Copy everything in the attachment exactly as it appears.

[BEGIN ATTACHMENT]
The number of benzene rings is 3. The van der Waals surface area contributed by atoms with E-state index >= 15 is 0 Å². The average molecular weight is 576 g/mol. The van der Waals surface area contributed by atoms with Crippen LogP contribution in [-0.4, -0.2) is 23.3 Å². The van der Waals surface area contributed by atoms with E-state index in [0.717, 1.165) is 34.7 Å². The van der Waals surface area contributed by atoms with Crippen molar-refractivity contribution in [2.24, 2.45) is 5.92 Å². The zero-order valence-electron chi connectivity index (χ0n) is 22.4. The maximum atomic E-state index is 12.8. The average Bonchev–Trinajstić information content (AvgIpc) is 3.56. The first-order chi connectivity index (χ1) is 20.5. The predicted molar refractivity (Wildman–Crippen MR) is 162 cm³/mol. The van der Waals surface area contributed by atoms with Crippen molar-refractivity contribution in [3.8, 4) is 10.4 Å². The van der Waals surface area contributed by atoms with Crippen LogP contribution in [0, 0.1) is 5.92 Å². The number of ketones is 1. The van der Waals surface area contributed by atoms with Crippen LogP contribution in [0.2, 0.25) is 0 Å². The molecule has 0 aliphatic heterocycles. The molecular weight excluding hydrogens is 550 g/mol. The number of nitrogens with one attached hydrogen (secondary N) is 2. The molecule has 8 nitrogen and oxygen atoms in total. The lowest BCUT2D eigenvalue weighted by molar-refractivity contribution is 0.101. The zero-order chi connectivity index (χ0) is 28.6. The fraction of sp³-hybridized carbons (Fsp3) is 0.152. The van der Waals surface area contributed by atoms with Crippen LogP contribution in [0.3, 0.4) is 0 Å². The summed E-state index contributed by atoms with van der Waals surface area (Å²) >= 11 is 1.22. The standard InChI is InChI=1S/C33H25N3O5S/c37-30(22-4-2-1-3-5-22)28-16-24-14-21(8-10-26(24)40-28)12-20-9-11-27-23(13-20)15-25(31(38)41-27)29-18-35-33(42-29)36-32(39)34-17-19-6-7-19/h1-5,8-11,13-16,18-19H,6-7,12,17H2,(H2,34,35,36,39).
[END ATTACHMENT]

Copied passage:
The number of benzene rings is 3. The van der Waals surface area contributed by atoms with E-state index >= 15 is 0 Å². The average molecular weight is 576 g/mol. The van der Waals surface area contributed by atoms with Crippen LogP contribution in [-0.4, -0.2) is 23.3 Å². The van der Waals surface area contributed by atoms with E-state index in [0.717, 1.165) is 34.7 Å². The van der Waals surface area contributed by atoms with Crippen molar-refractivity contribution in [2.24, 2.45) is 5.92 Å². The zero-order valence-electron chi connectivity index (χ0n) is 22.4. The maximum atomic E-state index is 12.8. The average Bonchev–Trinajstić information content (AvgIpc) is 3.56. The first-order chi connectivity index (χ1) is 20.5. The predicted molar refractivity (Wildman–Crippen MR) is 162 cm³/mol. The van der Waals surface area contributed by atoms with Crippen molar-refractivity contribution in [3.8, 4) is 10.4 Å². The van der Waals surface area contributed by atoms with Crippen LogP contribution in [0, 0.1) is 5.92 Å². The number of ketones is 1. The van der Waals surface area contributed by atoms with Crippen LogP contribution in [0.2, 0.25) is 0 Å². The molecule has 0 aliphatic heterocycles. The molecular weight excluding hydrogens is 550 g/mol. The number of nitrogens with one attached hydrogen (secondary N) is 2. The molecule has 8 nitrogen and oxygen atoms in total. The lowest BCUT2D eigenvalue weighted by molar-refractivity contribution is 0.101. The zero-order chi connectivity index (χ0) is 28.6. The fraction of sp³-hybridized carbons (Fsp3) is 0.152. The van der Waals surface area contributed by atoms with Crippen LogP contribution in [0.3, 0.4) is 0 Å². The summed E-state index contributed by atoms with van der Waals surface area (Å²) >= 11 is 1.22. The standard InChI is InChI=1S/C33H25N3O5S/c37-30(22-4-2-1-3-5-22)28-16-24-14-21(8-10-26(24)40-28)12-20-9-11-27-23(13-20)15-25(31(38)41-27)29-18-35-33(42-29)36-32(39)34-17-19-6-7-19/h1-5,8-11,13-16,18-19H,6-7,12,17H2,(H2,34,35,36,39).